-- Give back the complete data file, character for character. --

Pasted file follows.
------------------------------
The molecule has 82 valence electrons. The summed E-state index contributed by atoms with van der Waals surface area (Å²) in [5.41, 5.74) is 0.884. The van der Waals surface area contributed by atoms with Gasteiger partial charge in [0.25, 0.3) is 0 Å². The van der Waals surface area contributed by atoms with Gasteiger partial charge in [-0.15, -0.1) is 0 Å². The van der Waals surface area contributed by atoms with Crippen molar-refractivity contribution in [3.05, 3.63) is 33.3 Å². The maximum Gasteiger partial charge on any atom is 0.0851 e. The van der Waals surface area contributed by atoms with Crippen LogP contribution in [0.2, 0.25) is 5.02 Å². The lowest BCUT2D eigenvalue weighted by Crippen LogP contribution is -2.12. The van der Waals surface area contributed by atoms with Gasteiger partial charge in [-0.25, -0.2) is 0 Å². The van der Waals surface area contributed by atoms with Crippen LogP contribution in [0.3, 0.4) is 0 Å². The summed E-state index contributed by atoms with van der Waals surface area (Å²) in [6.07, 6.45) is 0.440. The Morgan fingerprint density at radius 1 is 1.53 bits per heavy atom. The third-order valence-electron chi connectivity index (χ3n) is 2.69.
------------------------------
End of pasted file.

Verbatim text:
The molecule has 82 valence electrons. The summed E-state index contributed by atoms with van der Waals surface area (Å²) in [5.41, 5.74) is 0.884. The van der Waals surface area contributed by atoms with Gasteiger partial charge in [0.25, 0.3) is 0 Å². The van der Waals surface area contributed by atoms with Gasteiger partial charge in [-0.15, -0.1) is 0 Å². The van der Waals surface area contributed by atoms with Crippen molar-refractivity contribution in [3.05, 3.63) is 33.3 Å². The maximum Gasteiger partial charge on any atom is 0.0851 e. The van der Waals surface area contributed by atoms with Crippen LogP contribution in [0.2, 0.25) is 5.02 Å². The lowest BCUT2D eigenvalue weighted by Crippen LogP contribution is -2.12. The van der Waals surface area contributed by atoms with Gasteiger partial charge in [-0.25, -0.2) is 0 Å². The van der Waals surface area contributed by atoms with Crippen LogP contribution in [0.3, 0.4) is 0 Å². The summed E-state index contributed by atoms with van der Waals surface area (Å²) in [6.07, 6.45) is 0.440. The Morgan fingerprint density at radius 1 is 1.53 bits per heavy atom. The third-order valence-electron chi connectivity index (χ3n) is 2.69.